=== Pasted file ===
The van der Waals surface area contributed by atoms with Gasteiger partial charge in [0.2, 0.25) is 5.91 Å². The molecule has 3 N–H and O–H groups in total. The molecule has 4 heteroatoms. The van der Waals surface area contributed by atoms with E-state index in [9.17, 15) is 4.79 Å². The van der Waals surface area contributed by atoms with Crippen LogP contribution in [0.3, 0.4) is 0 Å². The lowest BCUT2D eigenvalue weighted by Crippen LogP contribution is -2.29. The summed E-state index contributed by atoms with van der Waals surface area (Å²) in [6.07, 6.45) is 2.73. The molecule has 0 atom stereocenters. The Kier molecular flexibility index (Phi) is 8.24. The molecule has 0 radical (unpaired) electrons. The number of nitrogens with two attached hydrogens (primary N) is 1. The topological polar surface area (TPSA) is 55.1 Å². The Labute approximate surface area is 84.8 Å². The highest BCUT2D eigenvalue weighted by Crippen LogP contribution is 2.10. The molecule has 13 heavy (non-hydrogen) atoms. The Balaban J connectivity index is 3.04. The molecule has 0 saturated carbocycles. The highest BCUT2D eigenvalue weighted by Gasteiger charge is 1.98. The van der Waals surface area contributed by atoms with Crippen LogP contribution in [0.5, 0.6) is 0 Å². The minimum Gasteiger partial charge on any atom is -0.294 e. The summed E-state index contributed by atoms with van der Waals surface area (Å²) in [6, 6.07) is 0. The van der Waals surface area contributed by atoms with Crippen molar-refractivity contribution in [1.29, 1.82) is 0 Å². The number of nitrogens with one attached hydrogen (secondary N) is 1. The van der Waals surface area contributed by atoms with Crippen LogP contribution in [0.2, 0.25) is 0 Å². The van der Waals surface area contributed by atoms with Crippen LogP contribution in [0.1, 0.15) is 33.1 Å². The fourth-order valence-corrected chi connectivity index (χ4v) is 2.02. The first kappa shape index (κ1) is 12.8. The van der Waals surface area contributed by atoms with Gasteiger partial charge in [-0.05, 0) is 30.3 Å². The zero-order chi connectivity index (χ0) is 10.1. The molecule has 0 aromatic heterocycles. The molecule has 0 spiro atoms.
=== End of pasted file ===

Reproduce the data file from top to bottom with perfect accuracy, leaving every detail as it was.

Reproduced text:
The van der Waals surface area contributed by atoms with Gasteiger partial charge in [0.2, 0.25) is 5.91 Å². The molecule has 3 N–H and O–H groups in total. The molecule has 4 heteroatoms. The van der Waals surface area contributed by atoms with E-state index in [9.17, 15) is 4.79 Å². The van der Waals surface area contributed by atoms with Crippen LogP contribution in [0.3, 0.4) is 0 Å². The lowest BCUT2D eigenvalue weighted by Crippen LogP contribution is -2.29. The summed E-state index contributed by atoms with van der Waals surface area (Å²) in [6.07, 6.45) is 2.73. The molecule has 0 atom stereocenters. The Kier molecular flexibility index (Phi) is 8.24. The molecule has 0 radical (unpaired) electrons. The number of nitrogens with two attached hydrogens (primary N) is 1. The topological polar surface area (TPSA) is 55.1 Å². The Labute approximate surface area is 84.8 Å². The highest BCUT2D eigenvalue weighted by Crippen LogP contribution is 2.10. The molecule has 13 heavy (non-hydrogen) atoms. The Balaban J connectivity index is 3.04. The molecule has 0 saturated carbocycles. The highest BCUT2D eigenvalue weighted by Gasteiger charge is 1.98. The van der Waals surface area contributed by atoms with Crippen LogP contribution in [0.5, 0.6) is 0 Å². The minimum Gasteiger partial charge on any atom is -0.294 e. The summed E-state index contributed by atoms with van der Waals surface area (Å²) in [6, 6.07) is 0. The van der Waals surface area contributed by atoms with Crippen molar-refractivity contribution in [1.29, 1.82) is 0 Å². The number of nitrogens with one attached hydrogen (secondary N) is 1. The van der Waals surface area contributed by atoms with Crippen LogP contribution in [0.2, 0.25) is 0 Å². The van der Waals surface area contributed by atoms with Crippen LogP contribution in [0.1, 0.15) is 33.1 Å². The fourth-order valence-corrected chi connectivity index (χ4v) is 2.02. The first kappa shape index (κ1) is 12.8. The van der Waals surface area contributed by atoms with Gasteiger partial charge in [-0.05, 0) is 30.3 Å². The zero-order chi connectivity index (χ0) is 10.1. The molecule has 0 aromatic heterocycles. The molecule has 0 spiro atoms.